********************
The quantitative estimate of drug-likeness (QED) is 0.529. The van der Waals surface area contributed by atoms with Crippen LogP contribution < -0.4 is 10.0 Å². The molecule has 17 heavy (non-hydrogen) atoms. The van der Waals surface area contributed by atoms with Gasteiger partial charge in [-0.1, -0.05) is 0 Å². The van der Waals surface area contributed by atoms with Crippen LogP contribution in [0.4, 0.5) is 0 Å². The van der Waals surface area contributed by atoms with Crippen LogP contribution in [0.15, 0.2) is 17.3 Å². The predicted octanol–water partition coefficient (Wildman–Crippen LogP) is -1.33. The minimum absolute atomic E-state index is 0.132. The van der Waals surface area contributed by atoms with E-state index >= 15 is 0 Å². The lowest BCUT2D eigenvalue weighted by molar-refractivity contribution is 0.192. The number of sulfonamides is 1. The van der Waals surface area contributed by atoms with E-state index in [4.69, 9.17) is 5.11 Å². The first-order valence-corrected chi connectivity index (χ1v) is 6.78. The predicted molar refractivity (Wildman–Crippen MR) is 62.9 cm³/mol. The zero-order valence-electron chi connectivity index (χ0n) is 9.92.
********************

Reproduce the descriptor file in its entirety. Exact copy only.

The quantitative estimate of drug-likeness (QED) is 0.529. The van der Waals surface area contributed by atoms with Crippen LogP contribution < -0.4 is 10.0 Å². The molecule has 17 heavy (non-hydrogen) atoms. The van der Waals surface area contributed by atoms with Gasteiger partial charge in [-0.1, -0.05) is 0 Å². The van der Waals surface area contributed by atoms with Crippen LogP contribution in [0.4, 0.5) is 0 Å². The van der Waals surface area contributed by atoms with Crippen LogP contribution in [0.15, 0.2) is 17.3 Å². The predicted octanol–water partition coefficient (Wildman–Crippen LogP) is -1.33. The minimum absolute atomic E-state index is 0.132. The van der Waals surface area contributed by atoms with E-state index >= 15 is 0 Å². The lowest BCUT2D eigenvalue weighted by molar-refractivity contribution is 0.192. The number of sulfonamides is 1. The van der Waals surface area contributed by atoms with E-state index in [4.69, 9.17) is 5.11 Å². The first-order valence-corrected chi connectivity index (χ1v) is 6.78. The predicted molar refractivity (Wildman–Crippen MR) is 62.9 cm³/mol. The zero-order valence-electron chi connectivity index (χ0n) is 9.92.